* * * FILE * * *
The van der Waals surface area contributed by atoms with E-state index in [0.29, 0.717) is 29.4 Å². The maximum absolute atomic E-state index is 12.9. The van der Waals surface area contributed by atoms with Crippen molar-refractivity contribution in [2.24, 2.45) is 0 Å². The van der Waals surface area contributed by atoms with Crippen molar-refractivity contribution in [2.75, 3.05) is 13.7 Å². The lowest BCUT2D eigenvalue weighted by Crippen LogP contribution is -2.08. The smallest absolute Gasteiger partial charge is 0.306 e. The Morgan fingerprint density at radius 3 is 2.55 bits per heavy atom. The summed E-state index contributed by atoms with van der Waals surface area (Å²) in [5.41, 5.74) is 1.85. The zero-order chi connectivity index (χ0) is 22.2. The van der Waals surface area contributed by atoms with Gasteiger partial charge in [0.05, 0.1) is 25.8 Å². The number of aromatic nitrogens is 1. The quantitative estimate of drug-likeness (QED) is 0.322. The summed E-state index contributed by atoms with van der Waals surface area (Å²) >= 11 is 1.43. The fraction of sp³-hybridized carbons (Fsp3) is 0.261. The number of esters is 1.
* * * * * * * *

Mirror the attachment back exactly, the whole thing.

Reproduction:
The van der Waals surface area contributed by atoms with E-state index in [0.29, 0.717) is 29.4 Å². The maximum absolute atomic E-state index is 12.9. The van der Waals surface area contributed by atoms with Crippen molar-refractivity contribution in [2.24, 2.45) is 0 Å². The van der Waals surface area contributed by atoms with Crippen molar-refractivity contribution in [2.75, 3.05) is 13.7 Å². The lowest BCUT2D eigenvalue weighted by Crippen LogP contribution is -2.08. The smallest absolute Gasteiger partial charge is 0.306 e. The Morgan fingerprint density at radius 3 is 2.55 bits per heavy atom. The summed E-state index contributed by atoms with van der Waals surface area (Å²) in [5.41, 5.74) is 1.85. The zero-order chi connectivity index (χ0) is 22.2. The van der Waals surface area contributed by atoms with Gasteiger partial charge in [0.05, 0.1) is 25.8 Å². The number of aromatic nitrogens is 1. The quantitative estimate of drug-likeness (QED) is 0.322. The summed E-state index contributed by atoms with van der Waals surface area (Å²) >= 11 is 1.43. The fraction of sp³-hybridized carbons (Fsp3) is 0.261. The number of esters is 1.